Format: DVD from Yorkville Public Library through interlibrary loan on laptop.
I go back and forth on the term “Oscar bait.” There are times when I see the phrase as something just as derogatory as “chick flick” and other times when it feels completely warranted. A film like Mississippi Burning is very much a film made with Oscar in mind. It would be difficult for it not to be. This is a film all about the Civil Rights movement, based loosely on a true story, and featuring a trio of murdered civil rights workers in the deep, deep South. With a halfway decent script and the right performances, the nominations will follow.
It helps to have a hell of a cast. Mississippi Burning features a cast of people who were stars (or at least known) when the film was made and a handful of others who have gone on to pretty nice careers. The cast is the sort of thing a filmmaker would sell his or her soul for: Gene Hackman, Willem Dafoe, Frances McDormand for starters. Toss in Brad Dourif, Michael Rooker, Tobin Bell, Stephen Tobolowski, R. Lee Ermey, and that-guys Kevin Dunn, and Pruitt Taylor Vince, and you have the sort of cast able to give those performances necessary to secure nominations.
IMDB calls this a mystery, but it’s difficult to understand that designation when we watch the murders happen in the opening minutes of the film and also get a solid look at the killer. When the civil rights organization for which the three now-dead men worked gets suspicious, an FBI team is sent down to the relevant flyspeck town in Mississippi to investigate. This investigation is headed by Alan Ward (Willem Dafoe) assisted by Rupert Anderson (Gene Hackman). We know from the opening minutes who is guilty here. The film isn’t about us learning what happened, but about the fight for equality in the South during the early- and mid—1940s.
Despite our knowledge, it all works pretty well. And since we don’t have to worry about who is responsible for what, we can pend most of our focus on how the obfuscation happens rather than on who might or might not be guilty. It’s a freeing up in many respects; since we know that local police officer Clinton Pell (Brad Dourif) is guilty, it allows us to focus more on the budding friendship/romance between Agent Anderson and Pell’s wife (Frances McDormand).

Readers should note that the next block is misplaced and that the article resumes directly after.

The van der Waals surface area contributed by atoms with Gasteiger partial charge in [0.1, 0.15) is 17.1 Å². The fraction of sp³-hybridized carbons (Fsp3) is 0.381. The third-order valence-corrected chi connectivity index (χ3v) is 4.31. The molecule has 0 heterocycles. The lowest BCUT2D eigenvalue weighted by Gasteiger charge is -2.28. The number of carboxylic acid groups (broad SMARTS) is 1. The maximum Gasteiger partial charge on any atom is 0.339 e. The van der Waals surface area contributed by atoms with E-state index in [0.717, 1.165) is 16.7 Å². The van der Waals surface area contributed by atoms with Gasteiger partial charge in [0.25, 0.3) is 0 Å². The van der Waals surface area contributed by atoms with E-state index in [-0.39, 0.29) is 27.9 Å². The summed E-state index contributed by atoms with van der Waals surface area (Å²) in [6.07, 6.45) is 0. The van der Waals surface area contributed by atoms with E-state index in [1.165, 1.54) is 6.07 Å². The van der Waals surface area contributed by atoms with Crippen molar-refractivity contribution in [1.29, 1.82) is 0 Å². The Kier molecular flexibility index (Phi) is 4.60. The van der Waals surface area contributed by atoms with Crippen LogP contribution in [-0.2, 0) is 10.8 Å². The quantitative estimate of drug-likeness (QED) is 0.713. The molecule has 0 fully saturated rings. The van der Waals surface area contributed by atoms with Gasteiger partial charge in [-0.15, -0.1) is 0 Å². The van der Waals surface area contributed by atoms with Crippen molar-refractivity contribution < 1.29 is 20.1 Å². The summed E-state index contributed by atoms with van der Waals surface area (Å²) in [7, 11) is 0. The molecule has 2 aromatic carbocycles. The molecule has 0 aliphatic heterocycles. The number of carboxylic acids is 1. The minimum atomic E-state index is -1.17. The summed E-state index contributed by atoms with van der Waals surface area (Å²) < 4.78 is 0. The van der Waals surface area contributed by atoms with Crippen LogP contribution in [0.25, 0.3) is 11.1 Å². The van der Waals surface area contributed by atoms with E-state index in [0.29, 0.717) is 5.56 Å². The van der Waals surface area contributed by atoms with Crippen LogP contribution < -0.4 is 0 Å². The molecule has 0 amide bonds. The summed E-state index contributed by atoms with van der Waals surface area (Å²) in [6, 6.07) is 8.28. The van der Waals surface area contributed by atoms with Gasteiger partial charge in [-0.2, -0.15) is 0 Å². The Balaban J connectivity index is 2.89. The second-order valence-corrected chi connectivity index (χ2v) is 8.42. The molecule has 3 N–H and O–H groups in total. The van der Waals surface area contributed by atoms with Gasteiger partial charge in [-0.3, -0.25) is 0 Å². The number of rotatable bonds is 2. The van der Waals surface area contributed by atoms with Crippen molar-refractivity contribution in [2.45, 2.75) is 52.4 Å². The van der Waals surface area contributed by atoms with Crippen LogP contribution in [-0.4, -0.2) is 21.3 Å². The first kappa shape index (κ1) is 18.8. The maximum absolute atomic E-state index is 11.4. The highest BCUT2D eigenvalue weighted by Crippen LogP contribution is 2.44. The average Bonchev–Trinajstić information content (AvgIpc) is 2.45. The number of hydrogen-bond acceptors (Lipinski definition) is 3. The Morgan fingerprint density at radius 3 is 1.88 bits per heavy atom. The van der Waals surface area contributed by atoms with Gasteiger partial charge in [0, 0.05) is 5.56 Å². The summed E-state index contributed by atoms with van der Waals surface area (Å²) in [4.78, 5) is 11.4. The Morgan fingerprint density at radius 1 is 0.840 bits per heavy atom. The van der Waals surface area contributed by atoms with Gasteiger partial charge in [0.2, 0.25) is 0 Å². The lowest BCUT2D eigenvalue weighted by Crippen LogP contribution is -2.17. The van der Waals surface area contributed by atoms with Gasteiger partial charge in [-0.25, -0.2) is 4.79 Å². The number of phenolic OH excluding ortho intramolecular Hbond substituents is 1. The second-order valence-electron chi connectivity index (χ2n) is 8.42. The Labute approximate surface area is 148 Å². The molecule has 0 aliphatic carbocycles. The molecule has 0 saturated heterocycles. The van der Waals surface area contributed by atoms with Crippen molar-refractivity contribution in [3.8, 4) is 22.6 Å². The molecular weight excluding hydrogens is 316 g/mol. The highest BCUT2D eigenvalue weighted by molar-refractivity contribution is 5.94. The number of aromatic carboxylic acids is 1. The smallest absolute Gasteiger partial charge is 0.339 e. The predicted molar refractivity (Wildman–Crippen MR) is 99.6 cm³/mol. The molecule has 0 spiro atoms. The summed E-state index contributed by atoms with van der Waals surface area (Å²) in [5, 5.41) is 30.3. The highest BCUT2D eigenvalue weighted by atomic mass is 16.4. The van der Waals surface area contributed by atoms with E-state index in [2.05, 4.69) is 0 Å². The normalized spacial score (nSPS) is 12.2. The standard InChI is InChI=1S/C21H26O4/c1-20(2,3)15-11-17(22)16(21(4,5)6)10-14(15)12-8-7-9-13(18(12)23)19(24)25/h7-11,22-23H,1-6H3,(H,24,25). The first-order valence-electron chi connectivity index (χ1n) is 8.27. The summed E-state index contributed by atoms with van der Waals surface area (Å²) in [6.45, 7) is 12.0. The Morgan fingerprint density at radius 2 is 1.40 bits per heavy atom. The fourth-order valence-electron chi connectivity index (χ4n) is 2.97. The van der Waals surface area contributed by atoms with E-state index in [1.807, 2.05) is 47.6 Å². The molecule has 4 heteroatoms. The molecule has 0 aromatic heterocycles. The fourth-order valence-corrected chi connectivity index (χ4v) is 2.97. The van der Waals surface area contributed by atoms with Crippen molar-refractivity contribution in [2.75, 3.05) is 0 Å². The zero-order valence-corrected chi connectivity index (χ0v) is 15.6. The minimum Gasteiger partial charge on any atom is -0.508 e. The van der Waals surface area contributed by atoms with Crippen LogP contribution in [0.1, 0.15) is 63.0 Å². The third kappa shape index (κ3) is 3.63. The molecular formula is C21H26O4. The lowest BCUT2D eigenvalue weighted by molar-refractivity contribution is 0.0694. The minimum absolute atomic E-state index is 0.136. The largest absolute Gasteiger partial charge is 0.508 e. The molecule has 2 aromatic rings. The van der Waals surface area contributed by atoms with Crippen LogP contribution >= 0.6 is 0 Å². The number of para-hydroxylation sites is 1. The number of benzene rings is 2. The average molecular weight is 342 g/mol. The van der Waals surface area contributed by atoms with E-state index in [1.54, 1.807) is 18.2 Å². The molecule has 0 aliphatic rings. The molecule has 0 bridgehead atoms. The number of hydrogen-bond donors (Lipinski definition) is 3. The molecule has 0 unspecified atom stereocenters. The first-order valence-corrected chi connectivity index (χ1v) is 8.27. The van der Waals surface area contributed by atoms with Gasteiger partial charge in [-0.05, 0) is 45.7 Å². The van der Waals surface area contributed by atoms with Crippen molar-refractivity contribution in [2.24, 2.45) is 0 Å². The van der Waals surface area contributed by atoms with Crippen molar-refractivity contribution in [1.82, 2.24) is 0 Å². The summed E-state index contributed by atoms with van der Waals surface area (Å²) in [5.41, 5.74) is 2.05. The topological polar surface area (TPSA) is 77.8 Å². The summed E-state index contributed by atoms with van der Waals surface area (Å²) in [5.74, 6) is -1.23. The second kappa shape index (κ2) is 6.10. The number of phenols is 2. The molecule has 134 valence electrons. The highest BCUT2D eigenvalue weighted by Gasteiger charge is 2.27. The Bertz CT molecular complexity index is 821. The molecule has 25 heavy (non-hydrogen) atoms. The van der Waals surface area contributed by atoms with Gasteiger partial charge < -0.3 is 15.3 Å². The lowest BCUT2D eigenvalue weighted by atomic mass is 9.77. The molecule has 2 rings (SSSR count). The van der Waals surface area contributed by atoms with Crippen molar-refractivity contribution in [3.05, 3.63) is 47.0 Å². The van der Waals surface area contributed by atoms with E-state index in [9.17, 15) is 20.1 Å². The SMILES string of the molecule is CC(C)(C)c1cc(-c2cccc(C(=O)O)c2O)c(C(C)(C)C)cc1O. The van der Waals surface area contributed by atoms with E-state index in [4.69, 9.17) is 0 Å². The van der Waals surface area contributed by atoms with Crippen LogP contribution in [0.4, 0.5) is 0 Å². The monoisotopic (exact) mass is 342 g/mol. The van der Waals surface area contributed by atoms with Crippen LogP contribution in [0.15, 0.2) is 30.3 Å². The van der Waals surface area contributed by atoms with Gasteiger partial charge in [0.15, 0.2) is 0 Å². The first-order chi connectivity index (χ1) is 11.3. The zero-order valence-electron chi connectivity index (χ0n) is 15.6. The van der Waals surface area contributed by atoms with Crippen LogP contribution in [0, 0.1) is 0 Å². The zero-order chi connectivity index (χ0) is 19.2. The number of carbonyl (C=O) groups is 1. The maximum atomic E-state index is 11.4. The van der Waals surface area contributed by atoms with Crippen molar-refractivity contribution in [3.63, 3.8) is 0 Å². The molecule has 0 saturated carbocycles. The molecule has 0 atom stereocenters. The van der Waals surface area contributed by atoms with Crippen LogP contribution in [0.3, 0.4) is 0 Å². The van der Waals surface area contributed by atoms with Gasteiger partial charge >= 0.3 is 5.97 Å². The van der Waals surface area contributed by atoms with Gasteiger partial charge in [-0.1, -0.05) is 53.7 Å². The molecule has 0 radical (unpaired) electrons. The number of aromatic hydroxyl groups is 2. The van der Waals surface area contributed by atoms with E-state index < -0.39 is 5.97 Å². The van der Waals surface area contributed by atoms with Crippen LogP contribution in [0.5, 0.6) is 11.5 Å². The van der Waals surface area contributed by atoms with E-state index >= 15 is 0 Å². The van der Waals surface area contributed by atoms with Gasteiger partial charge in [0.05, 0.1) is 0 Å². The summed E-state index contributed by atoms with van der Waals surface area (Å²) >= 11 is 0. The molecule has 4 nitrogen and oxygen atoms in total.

Mississippi Burning has some unique problems as well, There’s no real problem with the sotry or plot, but there’s also a sudden shift in the character themselves that maes things tough to believe too strongly. The biggest is the reaction and actions of Agent War through most of the film. Dafoe portrays Ward as a man interested in following the company line in all cases and in all places To see him suddenly break ranks with his ideals really doesn’t fit.
A bigger and deeper issue is what this breaking ranks means for us as the viewers of the film. It;s easy for us to get frustrated with the course of the investigation while we are watching. In fact that’s the entire purpose of the movie. Instead, what’s at issue is our own complicity in what happens. We’re supposed to be pleased when Ward finally agrees to use Anderson’s methods of coercing a confession.
The problem there is one of what it means. In our real lives, the protections we have from the unlawful use of power are some of the most important parts of the Bill of Rights that could possibly exist. Here, the minute the investigation gets solved, we’re all for chucking the rules and going for what is going to turn up the right clues to make the charges stick. Basically, we want the forces of law and justice to follow the rules until those rules prevent them from pushing their investigation forward. That’s incredibly dangerous, and yet we can’t wait for it to happen so that we can be righteously indignant when the film takes those lessons learned and gets what they’re looking for. To hell with proper procedure.
It’s not in question that this is a good film. It is. It’s beautifully acted and made, and the story is a compelling one. The problem is who easy it is for us to want the good guys to start fighting fire with fire. That’s a dangerous place to be, and it’s never a good idea to have us cheering for the loss of what is, at its core, some of our most cherished and hard-won basic rights.
Why to watch Mississippi Burning: Hell of a cast
Why not to watch: Hooray for the destruction of rule of law
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